Quality Not Quantity

January 24, 2014
Quality Not Quantity
By Kelli Brodrecht
6th Grade Instructor
Surprisingly, this is not about the quantity or quality of time you spend with your children.
Instead it is all about the time your children spend with their books and notes. In our fast-paced
world, we often find ourselves and our children overwhelmed by their extra-curricular activities,
family commitments, church obligations, and oh yes, homework. It is difficult for our children to
juggle it all and still fulfill their role as a student well. Although there is not a magic formula for
completion of homework and studying, there are ways to encourage your child to use their time
more productively.
Identifying how they learn is just as important, if not more important, than identifying what is to
be mastered. Many children pour hours of time into their studies with little benefit. They are
doing everything they are asked to do, but the material is not “sticking” in a way to produce the
desired benefits. So, what is to be done?
First, parents and teachers need to understand that students learn in different ways. It is always a
temptation to tell a child “how” to study. “Read over your notes ten times.” “Write all of your
notes over again.” “Make flash cards.” “Teach yourself the material aloud.” “Call a friend and
talk through it with them.” “Outline the chapter.” The list goes on. All of these are great study
techniques and highly recommended, but for some students the desired outcome will not come
from implementing one of these. Everyone learns differently, and what works for you may not
work for your child.
So, how can you help your child? Help them identify their learning style and find techniques that
will play to the way they learn. In general, everyone has a mixture of learning styles, but there
are always one or two dominant styles of learning.
To focus on academic learning, here are some categories of learning styles that apply the best to
school work. Visual Learners prefer to learn with images and pictures. They remember best
what they see. Aural Learners learn through listening to words and music. They remember best
what they hear. Verbal Learners learn by using words, spoken and written. They learn best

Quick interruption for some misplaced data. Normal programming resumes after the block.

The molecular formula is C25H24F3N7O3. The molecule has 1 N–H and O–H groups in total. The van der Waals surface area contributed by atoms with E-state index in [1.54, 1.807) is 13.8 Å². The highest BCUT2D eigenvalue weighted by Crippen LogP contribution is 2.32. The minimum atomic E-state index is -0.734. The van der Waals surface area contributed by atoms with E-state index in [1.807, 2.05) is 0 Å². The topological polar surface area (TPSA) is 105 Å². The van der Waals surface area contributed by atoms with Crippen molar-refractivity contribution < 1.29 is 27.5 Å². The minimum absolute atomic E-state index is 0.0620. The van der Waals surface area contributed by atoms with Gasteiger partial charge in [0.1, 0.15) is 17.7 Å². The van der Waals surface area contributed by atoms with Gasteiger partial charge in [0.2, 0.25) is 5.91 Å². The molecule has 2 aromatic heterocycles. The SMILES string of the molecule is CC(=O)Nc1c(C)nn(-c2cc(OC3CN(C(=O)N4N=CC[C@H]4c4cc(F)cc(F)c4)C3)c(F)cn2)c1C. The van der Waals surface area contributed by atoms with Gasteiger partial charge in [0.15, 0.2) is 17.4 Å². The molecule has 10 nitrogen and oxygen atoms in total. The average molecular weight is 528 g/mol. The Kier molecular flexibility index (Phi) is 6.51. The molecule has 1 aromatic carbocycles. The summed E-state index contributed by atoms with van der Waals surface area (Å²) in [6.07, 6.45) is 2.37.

when they relay the information to be mastered to others either aloud or written. Kinesthetic
Learners learn by using their bodies and senses. They benefit from finding real application to
what they are learning and focusing on the facts. For some, movements associated with content
can help them remember. Generally people use a combination of learning styles. However, it is
obvious that a person who is visual and verbal will learn poorly when they try to absorb the
materials aurally exclusively. The key is to identify how your child learns best, and then to help
form study habits that play to those strengths.
Another thing to keep in mind is that some children learn best alone, while others need to study
along with someone else. Someone who is a strongly verbal learner may need to talk about what
they are learning with a hearer. That hearer does not necessarily have to engage the learner or
even understand what is being mastered, but they need to be a listener and potentially ask
questions if something seems confusing. By talking it through, the learner has solidified the
material in their mind and worked out a higher level of comprehension. That same student could
have spent hours alone reading with a drastically different outcome.
Finally, remember that your child does not necessarily learn the way you learn. It is important for
students to try different study techniques as they find what works best for them. Forcing them to
study in a way that makes the most sense to you is not always the most productive. As students
search for how to best maximize their study time, it is imperative they understand how they learn
so they can study efficiently and productively.
Identifying specific learning styles can be tricky. There are many books to read or online tests to
take to gain insight into how your child learns. I recommend having your child take a few of the
following simple tests to help identify their learning style. Parents would also benefit from taking
the tests as well.
Online Tests:
Index of Learning Styles, NC State: http://www.engr.ncsu.edu/learningstyles/ilsweb.html
VARK Questionnaire: http://www.vark-learn.com/english/page.asp?p=questionnaire
Edutopia: http://www.edutopia.org/multiple-intelligences-learning-styles-quiz
Lumosity: http://www.learning-styles-online.com/inventory/questions.php?cookieset=y
Looking at Type and Learning Styles by Gordon D. Lawrence
Discover Your Child’s Learning Style by Mariaemma Willis and Kindle Hodson
The Way They Learn by Cynthia Tobias